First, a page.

For Immediate Release: June 8, 2010
Press Release: Claimed Benefits of Massachusetts-Style Property Tax Cap Overblown, New Study Shows
Suggestions that Massachusetts’ experience under a property tax cap shows New Jersey could impose a similar cap without harming education and other public services are misleading, according to a new analysis by the Center on Budget and Policy Priorities.
A recent Manhattan Institute report pointed to Massachusetts students’ strong performance in standardized tests as evidence that the state’s tax cap hasn’t compromised student achievement. But as the Institute’s report itself notes, Massachusetts students’ scores reflect in part a series of state-level education reforms that New Jersey Governor Christie (who is urging adoption of a Massachusetts-style property tax cap) is not proposing. Prior to those education reforms, Massachusetts schools faced severe performance problems stemming from a lack of funding.
Also, the Manhattan Institute report ignores the host of other problems that Massachusetts’ tax cap has caused in towns across the state — from deteriorating roads to poorly lit streets to longer police and fire response times. A property tax cap does little or nothing to produce the kinds of efficiencies needed to reduce the cost of public services without reducing their quality, the Center’s analysis explains.
“Capping property tax revenue treats the symptoms but ignores the illness,” stated Iris Lav, senior adviser to the Center and the report’s author. “New Jersey has ways to reduce property taxes without causing the problems a cap has created in Massachusetts.”
Massachusetts School Funding “Grossly Inadequate” Under Tax Cap
The Center’s analysis shows that in two key areas in which the Manhattan Institute report compares Massachusetts and New Jersey — education spending and standardized tests — the reality is much more complex than the report suggests.
- Special education. The Manhattan Institute report notes that New Jersey spends more on special education than Massachusetts does and attributes these differences to disparities in the two states’ policies for funding local school districts for special education. But as the Center’s analysis explains, a cap would more likely lead local school districts to cut expenditures for non-special education students absent state policy changes. If New Jersey wants to reduce expenditures in this area, it can change policies without adopting a cap.
- Test scores. The Manhattan Institute report also notes that Massachusetts students score higher than New Jersey students on National Assessment of Educational Progress tests. But in reality, the two states have very similar scores. Both are among the top five states in average scores for 4th and 8th grade reading and math tests and are well above the national average.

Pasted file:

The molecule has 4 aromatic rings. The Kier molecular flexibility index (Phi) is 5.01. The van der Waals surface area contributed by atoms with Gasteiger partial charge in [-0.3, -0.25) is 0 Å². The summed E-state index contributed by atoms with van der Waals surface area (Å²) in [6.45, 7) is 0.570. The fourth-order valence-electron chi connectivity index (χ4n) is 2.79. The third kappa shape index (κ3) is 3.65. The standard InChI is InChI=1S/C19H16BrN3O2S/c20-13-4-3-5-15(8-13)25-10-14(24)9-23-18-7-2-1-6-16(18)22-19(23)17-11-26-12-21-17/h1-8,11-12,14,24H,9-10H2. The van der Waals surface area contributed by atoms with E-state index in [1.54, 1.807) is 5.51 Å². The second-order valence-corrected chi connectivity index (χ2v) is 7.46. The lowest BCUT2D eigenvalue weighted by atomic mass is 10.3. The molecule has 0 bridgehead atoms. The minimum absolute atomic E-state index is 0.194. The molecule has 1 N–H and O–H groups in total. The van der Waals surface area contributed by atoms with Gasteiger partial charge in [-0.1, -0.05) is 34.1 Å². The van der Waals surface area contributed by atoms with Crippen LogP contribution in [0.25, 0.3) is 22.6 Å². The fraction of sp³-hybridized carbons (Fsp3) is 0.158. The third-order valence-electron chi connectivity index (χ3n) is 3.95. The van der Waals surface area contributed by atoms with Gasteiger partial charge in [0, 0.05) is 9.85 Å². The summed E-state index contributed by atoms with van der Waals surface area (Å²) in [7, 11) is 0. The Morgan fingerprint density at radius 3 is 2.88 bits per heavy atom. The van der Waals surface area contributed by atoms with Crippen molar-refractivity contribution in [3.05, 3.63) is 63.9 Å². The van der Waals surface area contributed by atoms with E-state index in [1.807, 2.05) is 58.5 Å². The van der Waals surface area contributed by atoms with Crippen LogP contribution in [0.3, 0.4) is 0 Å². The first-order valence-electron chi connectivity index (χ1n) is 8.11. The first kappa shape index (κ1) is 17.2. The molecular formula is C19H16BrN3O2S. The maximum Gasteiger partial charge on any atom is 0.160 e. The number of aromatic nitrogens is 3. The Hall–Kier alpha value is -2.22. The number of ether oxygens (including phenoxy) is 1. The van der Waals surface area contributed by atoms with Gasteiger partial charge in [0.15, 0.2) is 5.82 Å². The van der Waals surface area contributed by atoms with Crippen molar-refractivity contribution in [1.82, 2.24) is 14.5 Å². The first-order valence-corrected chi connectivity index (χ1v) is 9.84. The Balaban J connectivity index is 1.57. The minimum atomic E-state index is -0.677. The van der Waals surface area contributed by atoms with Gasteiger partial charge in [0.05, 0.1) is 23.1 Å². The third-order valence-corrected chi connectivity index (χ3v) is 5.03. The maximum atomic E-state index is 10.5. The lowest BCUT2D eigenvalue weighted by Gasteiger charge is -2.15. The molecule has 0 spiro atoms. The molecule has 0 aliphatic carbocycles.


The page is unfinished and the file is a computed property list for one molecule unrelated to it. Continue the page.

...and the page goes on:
Moreover, Massachusetts schools suffered between the 1980 adoption of the property tax cap and the 1993 enactment of state-level education reforms. In 1991, the state’s Board of Education warned that there was “…a state of emergency created by grossly inadequate financial support of the public schools…” and that “[c]ertain classrooms simply warehouse children at this time, with no effective education being provided.”
New Jersey Is Not a High-Tax State
While New Jersey has thenation’s third-highest property taxes, the Center’s analysis explains, that reflects its choice to rely heavily on property tax revenues instead of broad-based state taxes or other local taxes to fund schools and local services. Overall, New Jersey has an average level of taxes.
- New Jersey ranks 24th among the states in the amount of revenues that local governments collect to support services (excluding state and federal aid) as a percent of residents’ incomes.
- New Jersey ranks 31st in the country in the amount of revenues the state and local governments collect as a percent of residents’ incomes.
New Jersey Has Better Alternatives to Property Tax Cap
A property tax cap not only doesn’t make government more efficient but can stand in the way of reforms that have short-term costs but save money over the longer term, the Center’s analysis notes. The analysis outlines three approaches to lowering property taxes that do not involve a tax cap:
- Identify and fix problems causing high property taxes. New Jersey has an extremely high number of school districts and municipalities, which leads to duplication of personnel and services. Consolidation may require short-term costs, but in the longer run it is likely to save money. In addition to local government consolidation, New Jersey may want to explore changes in school administration and operations and maintenance, two areas where its costs are relatively high, and changes in special education policy.
- Provide substantial individual property tax relief. A tax cap can’t guarantee relief to any individual property owner. Some states accomplish this through a “circuit breaker,” or tax credit that prevents property taxes from exceeding a certain share of a household’s income.
- Shift from property tax to other sources of revenue. Allowing localities to levy income taxes or sales taxes, as several other states have done, would relieve the pressure on the property tax and could create a more popularly acceptable revenue system.